Click the link to read the release on the Waseda University website:
Researchers from Japan examine the presence of microplastics in cloud water and their contribution to climate change
Plastic waste that accumulates on land eventually ends up in the ocean as microplastics. However, it is now speculated that microplastics are also present in the atmosphere, contained in clouds. In a new study, researchers analyzed cloud water samples from high-altitude mountains in Japan to ascertain the amount of microplastics in them. They also shed light on how these airborne particles influence cloud formation and their negative impact on the climate.
Plastic particles less than 5 mm in size are called “microplastics.” These tiny bits of plastic are often found in industrial effluents, or form from the degradation of bulkier plastic waste. Research shows that large amounts of microplastics are ingested or inhaled by humans and animals alike and have been detected in multiple organs such as lung, heart, blood, placenta, and feces. Ten million tons of these plastic bits end up in the ocean, released with the ocean spray, and find their way into the atmosphere. This implies that microplastics may have become an essential component of clouds, contaminating nearly everything we eat and drink via “plastic rainfall.” While most studies on microplastics have focused on aquatic ecosystems, few have looked into their impact on cloud formation and climate change as “airborne particles.”
In a new study led by Hiroshi Okochi, Professor at Waseda University, a group of Japanese researchers has explored the path of airborne microplastics (AMPs) as they circulate in the biosphere, adversely impacting human health, and the climate. Their study was recently published in the journal Environmental Chemistry Letters with contributions from co-authors Yize Wang from Waseda University and Yasuhiro Niida from PerkinElmer Japan Co. Ltd. “Microplastics in the free troposphere are transported and contribute to global pollution. If the issue of ‘plastic air pollution’ is not addressed proactively, climate change and ecological risks may become a reality, causing irreversible and serious environmental damage in the future,” explains Okochi.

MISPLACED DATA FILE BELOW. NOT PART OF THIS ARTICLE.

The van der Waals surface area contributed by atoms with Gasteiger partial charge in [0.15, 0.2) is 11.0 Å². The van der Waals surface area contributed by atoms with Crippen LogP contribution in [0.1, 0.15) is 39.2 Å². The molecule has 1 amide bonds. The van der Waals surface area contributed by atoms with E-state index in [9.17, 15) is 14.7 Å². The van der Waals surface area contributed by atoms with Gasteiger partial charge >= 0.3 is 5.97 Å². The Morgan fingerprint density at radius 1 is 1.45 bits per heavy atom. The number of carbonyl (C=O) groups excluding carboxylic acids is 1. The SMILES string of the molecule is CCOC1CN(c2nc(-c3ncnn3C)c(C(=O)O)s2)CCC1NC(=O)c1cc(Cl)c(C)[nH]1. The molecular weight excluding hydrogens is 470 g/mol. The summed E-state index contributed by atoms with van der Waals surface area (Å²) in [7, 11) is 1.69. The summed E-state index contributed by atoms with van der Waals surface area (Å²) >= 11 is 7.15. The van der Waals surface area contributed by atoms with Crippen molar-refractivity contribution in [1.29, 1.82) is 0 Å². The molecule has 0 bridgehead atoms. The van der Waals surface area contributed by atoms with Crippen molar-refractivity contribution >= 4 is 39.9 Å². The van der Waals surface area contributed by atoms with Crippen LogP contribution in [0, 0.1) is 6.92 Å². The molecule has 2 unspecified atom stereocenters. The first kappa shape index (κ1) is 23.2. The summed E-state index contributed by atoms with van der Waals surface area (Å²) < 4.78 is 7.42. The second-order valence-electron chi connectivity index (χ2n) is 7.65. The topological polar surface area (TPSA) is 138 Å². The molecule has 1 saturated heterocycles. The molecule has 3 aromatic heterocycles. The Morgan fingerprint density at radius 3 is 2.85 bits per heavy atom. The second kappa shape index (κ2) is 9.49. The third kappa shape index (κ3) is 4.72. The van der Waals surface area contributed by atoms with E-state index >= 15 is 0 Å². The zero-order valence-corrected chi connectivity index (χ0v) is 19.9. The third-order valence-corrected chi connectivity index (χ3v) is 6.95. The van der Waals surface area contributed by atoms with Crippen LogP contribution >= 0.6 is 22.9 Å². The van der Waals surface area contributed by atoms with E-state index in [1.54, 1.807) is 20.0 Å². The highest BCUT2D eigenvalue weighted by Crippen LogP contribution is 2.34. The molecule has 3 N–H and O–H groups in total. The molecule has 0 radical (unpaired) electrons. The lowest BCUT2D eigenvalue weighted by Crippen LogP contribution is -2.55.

To investigate the role of these tiny plastic particles in the troposphere and the atmospheric boundary layer, the team collected cloud water from the summit of Mount (Mt.) Fuji, south-eastern foothills of Mt. Fuji (Tarobo), and the summit of Mt. Oyama – regions at altitudes ranging between 1300-3776 meters. Using advanced imaging techniques like attenuated total reflection imaging and micro-Fourier transform infrared spectroscopy (µFTIR ATR imaging), the researchers determined the presence of microplastics in the cloud water, and examined their physical and chemical properties.
They identified nine different types of polymers and one type of rubber in the AMPs detected. Notably, most of the polypropylene that was detected in the samples was degraded and had carbonyl (C=O) and/or hydroxyl (OH) groups. The Feret diameters of these AMPs ranged between 7.1 – 94.6 µm, the smallest seen in the free troposphere. Moreover, the presence of hydrophilic (water loving) polymers in the cloud water was abundant, suggesting that they were removed as “cloud condensation nuclei.” These findings confirm that AMPs play a key role in rapid cloud formation, which may eventually affect the overall climate.
Accumulation of AMPs in the atmosphere, especially in the polar regions, could lead to significant changes in the ecological balance of the planet, leading to severe loss of biodiversity. Okochi concludes by saying “AMPs are degraded much faster in the upper atmosphere than on the ground due to strong ultraviolet radiation, and this degradation releases greenhouse gases and contributes to global warming. As a result, the findings of this study can be used to account for the effects of AMPs in future global warming projections.”
Title of original paper : Airborne hydrophilic microplastics in cloud water at high altitudes and their role in cloud formation